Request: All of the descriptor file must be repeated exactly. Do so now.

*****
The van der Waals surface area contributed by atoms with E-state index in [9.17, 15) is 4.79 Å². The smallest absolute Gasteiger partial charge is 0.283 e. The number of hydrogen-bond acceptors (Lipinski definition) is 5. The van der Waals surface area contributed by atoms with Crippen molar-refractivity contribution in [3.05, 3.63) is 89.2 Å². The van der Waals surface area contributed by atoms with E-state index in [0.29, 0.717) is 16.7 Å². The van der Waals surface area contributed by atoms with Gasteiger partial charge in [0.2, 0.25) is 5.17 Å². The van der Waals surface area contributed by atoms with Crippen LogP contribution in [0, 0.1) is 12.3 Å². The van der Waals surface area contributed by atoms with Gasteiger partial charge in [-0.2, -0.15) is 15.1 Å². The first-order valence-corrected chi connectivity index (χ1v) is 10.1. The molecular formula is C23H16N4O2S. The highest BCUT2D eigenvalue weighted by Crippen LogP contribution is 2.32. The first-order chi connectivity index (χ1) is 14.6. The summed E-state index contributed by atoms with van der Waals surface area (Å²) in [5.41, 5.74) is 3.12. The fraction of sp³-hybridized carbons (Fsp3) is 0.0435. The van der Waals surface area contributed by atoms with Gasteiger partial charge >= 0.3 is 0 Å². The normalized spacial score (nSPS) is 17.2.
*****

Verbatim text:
The van der Waals surface area contributed by atoms with E-state index in [9.17, 15) is 4.79 Å². The smallest absolute Gasteiger partial charge is 0.283 e. The number of hydrogen-bond acceptors (Lipinski definition) is 5. The van der Waals surface area contributed by atoms with Crippen molar-refractivity contribution in [3.05, 3.63) is 89.2 Å². The van der Waals surface area contributed by atoms with E-state index in [0.29, 0.717) is 16.7 Å². The van der Waals surface area contributed by atoms with Gasteiger partial charge in [0.2, 0.25) is 5.17 Å². The van der Waals surface area contributed by atoms with Crippen LogP contribution in [0, 0.1) is 12.3 Å². The van der Waals surface area contributed by atoms with Gasteiger partial charge in [-0.2, -0.15) is 15.1 Å². The first-order valence-corrected chi connectivity index (χ1v) is 10.1. The molecular formula is C23H16N4O2S. The highest BCUT2D eigenvalue weighted by Crippen LogP contribution is 2.32. The first-order chi connectivity index (χ1) is 14.6. The summed E-state index contributed by atoms with van der Waals surface area (Å²) in [5.41, 5.74) is 3.12. The fraction of sp³-hybridized carbons (Fsp3) is 0.0435. The van der Waals surface area contributed by atoms with Gasteiger partial charge >= 0.3 is 0 Å². The normalized spacial score (nSPS) is 17.2.